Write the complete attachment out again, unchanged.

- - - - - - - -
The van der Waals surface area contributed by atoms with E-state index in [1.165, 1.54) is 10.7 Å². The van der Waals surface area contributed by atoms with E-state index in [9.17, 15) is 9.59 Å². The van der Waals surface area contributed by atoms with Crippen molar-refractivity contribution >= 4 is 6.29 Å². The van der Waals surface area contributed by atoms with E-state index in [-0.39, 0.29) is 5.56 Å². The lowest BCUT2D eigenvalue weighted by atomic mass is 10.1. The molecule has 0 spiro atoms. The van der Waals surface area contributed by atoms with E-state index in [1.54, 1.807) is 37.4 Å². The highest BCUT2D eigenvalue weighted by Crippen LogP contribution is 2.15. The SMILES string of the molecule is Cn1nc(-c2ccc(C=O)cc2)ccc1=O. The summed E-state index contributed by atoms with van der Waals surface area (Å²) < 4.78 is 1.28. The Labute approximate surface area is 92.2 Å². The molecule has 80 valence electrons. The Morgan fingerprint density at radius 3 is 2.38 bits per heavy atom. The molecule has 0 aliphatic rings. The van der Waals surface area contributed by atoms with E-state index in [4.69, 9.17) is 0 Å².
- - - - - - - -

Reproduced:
The van der Waals surface area contributed by atoms with E-state index in [1.165, 1.54) is 10.7 Å². The van der Waals surface area contributed by atoms with E-state index in [9.17, 15) is 9.59 Å². The van der Waals surface area contributed by atoms with Crippen molar-refractivity contribution >= 4 is 6.29 Å². The van der Waals surface area contributed by atoms with E-state index in [-0.39, 0.29) is 5.56 Å². The lowest BCUT2D eigenvalue weighted by atomic mass is 10.1. The molecule has 0 spiro atoms. The van der Waals surface area contributed by atoms with E-state index in [1.54, 1.807) is 37.4 Å². The highest BCUT2D eigenvalue weighted by Crippen LogP contribution is 2.15. The SMILES string of the molecule is Cn1nc(-c2ccc(C=O)cc2)ccc1=O. The summed E-state index contributed by atoms with van der Waals surface area (Å²) < 4.78 is 1.28. The Labute approximate surface area is 92.2 Å². The molecule has 80 valence electrons. The Morgan fingerprint density at radius 3 is 2.38 bits per heavy atom. The molecule has 0 aliphatic rings. The van der Waals surface area contributed by atoms with E-state index in [4.69, 9.17) is 0 Å².